Having seen both my parent die from cancer and the suffering they went through, especially towards the end I have no problem with this. 



2014-10-14 10:19 AM
in reply to: crusevegas

New user
560
5002525
Key West
Subject: RE: A thread that we can't let die...or can we?
I agree that setting "a date" would be tough. That said, if someone has a terminal disease with no chance of recovery and a painful death guaranteed, then I see no problem with this choice. It is at the point when society encourages/expects euthanasia for the terminal or the elderly versus supporting someone's individual decision, that I will start having issues. My son had a terminal progressive disease that he lived with for 27 years. The last few years were the most difficult but he never contemplated ending his life and fought to the end. Would I have understood if he did, I hope so.

My heart breaks for her, her new husband, and her parents and family.
2014-10-14 11:51 AM
in reply to: ChineseDemocracy

User image

Champion
14571
50005000200020005002525
the alamo city, Texas
Subject: RE: A thread that we can't let die...or can we?

Originally posted by ChineseDemocracy I decided to click on an article linked from the Heritage Foundation: http://dailysignal.com/2014/10/08/29-year-old-woman-chosen-die-that... Any thoughts out there on euthanasia? I am just blown away by the opposition to letting this young woman end her life on her own terms. For Pete's sake, humans typically don't let lower animals suffer...but for fellow humans, we're not so nice. Very sad.

i don't understand the opposition to her making this choice either.  how does this affect these tons of strangers judging her?  her husband and loved ones understand and support this, even if they don't love it.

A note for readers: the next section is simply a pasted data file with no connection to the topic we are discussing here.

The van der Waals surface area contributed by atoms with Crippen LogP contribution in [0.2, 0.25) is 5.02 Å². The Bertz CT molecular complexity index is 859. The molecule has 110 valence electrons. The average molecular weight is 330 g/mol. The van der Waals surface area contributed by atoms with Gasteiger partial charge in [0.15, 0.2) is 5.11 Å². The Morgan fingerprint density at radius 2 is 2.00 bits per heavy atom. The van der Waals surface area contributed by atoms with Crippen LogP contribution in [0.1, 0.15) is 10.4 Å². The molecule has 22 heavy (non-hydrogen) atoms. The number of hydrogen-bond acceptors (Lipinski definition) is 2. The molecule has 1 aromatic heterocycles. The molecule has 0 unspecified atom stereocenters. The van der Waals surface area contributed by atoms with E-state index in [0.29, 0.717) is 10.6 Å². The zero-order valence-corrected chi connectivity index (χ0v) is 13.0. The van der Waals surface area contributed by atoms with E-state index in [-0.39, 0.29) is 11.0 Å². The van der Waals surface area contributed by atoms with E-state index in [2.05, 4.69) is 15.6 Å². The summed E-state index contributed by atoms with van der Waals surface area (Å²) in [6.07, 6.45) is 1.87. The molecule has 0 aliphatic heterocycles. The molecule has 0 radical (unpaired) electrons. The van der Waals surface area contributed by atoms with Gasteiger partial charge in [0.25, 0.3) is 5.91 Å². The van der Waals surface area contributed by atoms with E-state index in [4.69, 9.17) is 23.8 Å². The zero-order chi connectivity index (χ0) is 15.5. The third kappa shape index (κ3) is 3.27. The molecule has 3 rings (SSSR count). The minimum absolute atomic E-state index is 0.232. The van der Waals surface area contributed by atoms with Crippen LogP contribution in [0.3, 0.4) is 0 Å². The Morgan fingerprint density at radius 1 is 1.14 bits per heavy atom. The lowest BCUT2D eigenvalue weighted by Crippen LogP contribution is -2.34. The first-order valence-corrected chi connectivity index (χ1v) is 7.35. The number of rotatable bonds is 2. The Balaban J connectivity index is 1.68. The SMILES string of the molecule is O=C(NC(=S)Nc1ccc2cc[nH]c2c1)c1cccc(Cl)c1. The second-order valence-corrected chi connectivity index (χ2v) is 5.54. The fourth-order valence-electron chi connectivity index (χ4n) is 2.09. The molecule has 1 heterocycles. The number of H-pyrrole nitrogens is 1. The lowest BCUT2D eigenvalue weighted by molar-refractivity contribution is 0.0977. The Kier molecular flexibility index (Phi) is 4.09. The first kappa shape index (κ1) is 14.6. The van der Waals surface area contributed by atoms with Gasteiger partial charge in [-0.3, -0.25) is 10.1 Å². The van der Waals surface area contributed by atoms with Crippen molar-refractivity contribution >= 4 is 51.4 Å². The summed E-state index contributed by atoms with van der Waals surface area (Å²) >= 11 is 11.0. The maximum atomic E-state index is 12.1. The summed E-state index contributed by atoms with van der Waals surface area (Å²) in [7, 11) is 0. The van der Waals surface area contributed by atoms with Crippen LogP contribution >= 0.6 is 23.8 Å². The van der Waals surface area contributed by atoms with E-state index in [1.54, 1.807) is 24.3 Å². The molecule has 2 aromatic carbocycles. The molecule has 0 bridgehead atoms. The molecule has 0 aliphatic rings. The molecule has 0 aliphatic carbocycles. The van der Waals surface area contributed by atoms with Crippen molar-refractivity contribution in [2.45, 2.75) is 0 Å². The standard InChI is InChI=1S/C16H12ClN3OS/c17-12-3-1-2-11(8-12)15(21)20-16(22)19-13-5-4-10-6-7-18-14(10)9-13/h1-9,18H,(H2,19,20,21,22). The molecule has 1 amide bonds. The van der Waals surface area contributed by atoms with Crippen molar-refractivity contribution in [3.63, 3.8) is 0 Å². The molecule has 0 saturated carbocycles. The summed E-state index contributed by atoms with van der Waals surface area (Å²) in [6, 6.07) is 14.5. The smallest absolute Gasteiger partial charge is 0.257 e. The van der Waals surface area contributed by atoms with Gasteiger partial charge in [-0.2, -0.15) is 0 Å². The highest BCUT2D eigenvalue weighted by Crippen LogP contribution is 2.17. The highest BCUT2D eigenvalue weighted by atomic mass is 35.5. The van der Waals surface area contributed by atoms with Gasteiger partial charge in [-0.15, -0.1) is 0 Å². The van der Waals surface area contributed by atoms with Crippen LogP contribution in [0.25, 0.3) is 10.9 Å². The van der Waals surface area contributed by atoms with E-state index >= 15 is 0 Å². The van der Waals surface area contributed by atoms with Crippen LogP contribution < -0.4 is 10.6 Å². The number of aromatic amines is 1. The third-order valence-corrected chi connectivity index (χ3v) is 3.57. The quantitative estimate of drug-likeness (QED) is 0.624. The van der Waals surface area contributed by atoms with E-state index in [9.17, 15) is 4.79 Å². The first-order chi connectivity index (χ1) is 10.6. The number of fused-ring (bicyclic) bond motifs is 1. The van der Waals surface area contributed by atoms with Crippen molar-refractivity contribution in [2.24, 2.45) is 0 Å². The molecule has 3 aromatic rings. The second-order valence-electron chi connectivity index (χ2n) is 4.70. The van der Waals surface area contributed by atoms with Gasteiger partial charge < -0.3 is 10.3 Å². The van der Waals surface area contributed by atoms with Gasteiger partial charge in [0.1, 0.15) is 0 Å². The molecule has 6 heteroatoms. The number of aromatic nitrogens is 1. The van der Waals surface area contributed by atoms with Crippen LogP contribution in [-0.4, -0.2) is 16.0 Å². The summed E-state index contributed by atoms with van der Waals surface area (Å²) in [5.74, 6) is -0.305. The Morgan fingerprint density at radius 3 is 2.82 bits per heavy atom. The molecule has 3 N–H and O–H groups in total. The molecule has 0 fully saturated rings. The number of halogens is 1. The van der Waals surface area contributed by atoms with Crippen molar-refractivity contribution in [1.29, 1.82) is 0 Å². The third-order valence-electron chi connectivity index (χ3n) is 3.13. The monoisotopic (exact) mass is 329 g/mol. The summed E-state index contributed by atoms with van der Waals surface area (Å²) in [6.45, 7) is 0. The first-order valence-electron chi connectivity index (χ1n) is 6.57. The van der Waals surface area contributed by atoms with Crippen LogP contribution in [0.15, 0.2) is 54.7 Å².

i did not realize that this was legal in some states though, she is fortunate to have that option (given her circumstances and beliefs)  i would probably do a similar thing.  i would travel to another state to do so safely if it is not legal where i live.  

2014-10-14 1:35 PM
in reply to: mehaner

User image

Subject: RE: A thread that we can't let die...or can we?

Originally posted by mehaner

Originally posted by ChineseDemocracy I decided to click on an article linked from the Heritage Foundation: http://dailysignal.com/2014/10/08/29-year-old-woman-chosen-die-that... Any thoughts out there on euthanasia? I am just blown away by the opposition to letting this young woman end her life on her own terms. For Pete's sake, humans typically don't let lower animals suffer...but for fellow humans, we're not so nice. Very sad.

i don't understand the opposition to her making this choice either.  how does this affect these tons of strangers judging her?  her husband and loved ones understand and support this, even if they don't love it.

i did not realize that this was legal in some states though, she is fortunate to have that option (given her circumstances and beliefs)  i would probably do a similar thing.  i would travel to another state to do so safely if it is not legal where i live.  

People feeling the need to impose their religious beliefs on others is my guess.

2014-10-14 3:18 PM
in reply to: crusevegas

User image

Sensei
Sin City
Subject: RE: A thread that we can't let die...or can we?

I may or may not share my opinion in the matter, but I also think there is a bit more justo muddy up the waters a bit...  More than "should she be allowed - yes or no".

Let me throw this in the mix that I haven't seen mentioned... 

What about insurance and benefits?  Do they get paid death benefits or do they sacrifice them to do this?